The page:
Recent Additions to our Collections
The Society is pleased to have received a number of items to add to its collections, including the following:
- A reconstruction of the type of Wheelbarrow used in underground shafts in South Devon until the early 1950’s. This was made by Simon Cunningham, a former Teignbridge ranger who was responsible for the visitor centre at Decoy Country Park, the site of the former Devon & Courtenay clay works, and it was part of a small exhibition relating to the old clay workings. Simon’s only guide as to the construction of the wheelbarrow was the attached photo showing Geoff Gibbs and Les Bickham in Bill Tribble’s shaft in Southacre, Preston Manor, Kingsteignton in 1951. The wheelbarrow has been donated to the Society by Teignbridge District Council.
- Sixteen boxes of title deeds of the Devon properties of Watts, Blake, Bearne & Co. presented to the Society by Sibelco UK, being superfluous to the company’s needs following the registration of the titles. The deeds are of considerable local historical interest, relating as they do to the many properties in Kingsteignton and Newton Abbot that were acquired by WBB & Co. subsequent to the establishment of the partnership in 1861. Two boxes contain deeds of the earliest clay partnerships of the late 18th and early 19th centuries. It appears that they have not been accessed for a considerable time, and may well cast new light on the early history of ball clay working in the Bovey Basin.
- Four different Bricks produced by the North Devon Clay and Brick Works in the late 19th century, each stamped with a different company stamp; presented by Michael Messenger, the author of ‘North Devon Clay’.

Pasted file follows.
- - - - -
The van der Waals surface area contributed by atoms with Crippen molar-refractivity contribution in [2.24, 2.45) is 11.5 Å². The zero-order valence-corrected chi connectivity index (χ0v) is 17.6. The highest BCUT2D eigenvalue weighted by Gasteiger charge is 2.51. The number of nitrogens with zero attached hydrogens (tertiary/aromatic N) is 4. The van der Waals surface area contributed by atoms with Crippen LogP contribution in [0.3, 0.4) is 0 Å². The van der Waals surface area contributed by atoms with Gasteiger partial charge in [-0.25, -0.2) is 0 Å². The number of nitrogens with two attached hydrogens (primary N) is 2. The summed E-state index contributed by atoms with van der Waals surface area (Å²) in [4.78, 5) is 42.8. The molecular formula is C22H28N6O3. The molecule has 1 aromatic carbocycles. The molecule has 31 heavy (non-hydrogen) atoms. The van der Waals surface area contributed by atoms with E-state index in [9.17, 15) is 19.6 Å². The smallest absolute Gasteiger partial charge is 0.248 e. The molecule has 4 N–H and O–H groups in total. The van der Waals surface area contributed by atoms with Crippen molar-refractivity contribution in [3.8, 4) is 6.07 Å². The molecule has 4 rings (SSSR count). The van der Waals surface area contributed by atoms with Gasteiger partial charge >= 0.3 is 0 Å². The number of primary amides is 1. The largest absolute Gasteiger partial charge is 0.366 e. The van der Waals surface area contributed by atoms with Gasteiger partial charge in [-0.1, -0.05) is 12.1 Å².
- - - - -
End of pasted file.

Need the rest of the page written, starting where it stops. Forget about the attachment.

- An original Painting entitled “The Bonawe loading China Clay at Poole”. The painting depicts the coaster ‘Bonawe’ alongside Poole Quay (with Poole Pottery chimneys in the background) and a barge alongside it from which clay is b
eing loaded in baskets onto the vessel. The ‘clay’ must actually have been ball clay that had been transported in the barge across Poole Harbour from the Wareham basin ball clay works. The painting shows white dust emerging from the hold suggesting that the clay must have been very dry and powdery! The same method of transferring clay from barge to sea-going vessel was employed at Teignmouth, often with the vessel moored in the harbour. The ‘Bonawe’ was owned and operated by J & A Gardner & Co. Ltd. of Glasgow, shipowners and operators of the Bonawe stone quarry on Loch Etive. The painting, which is very fine, was probably made in the 1920’s and is a rare example of a work of art depicting the production or transport of ball clay. The artist, Maurice Clarke, may have been an art teacher at Repton and Harrow schools.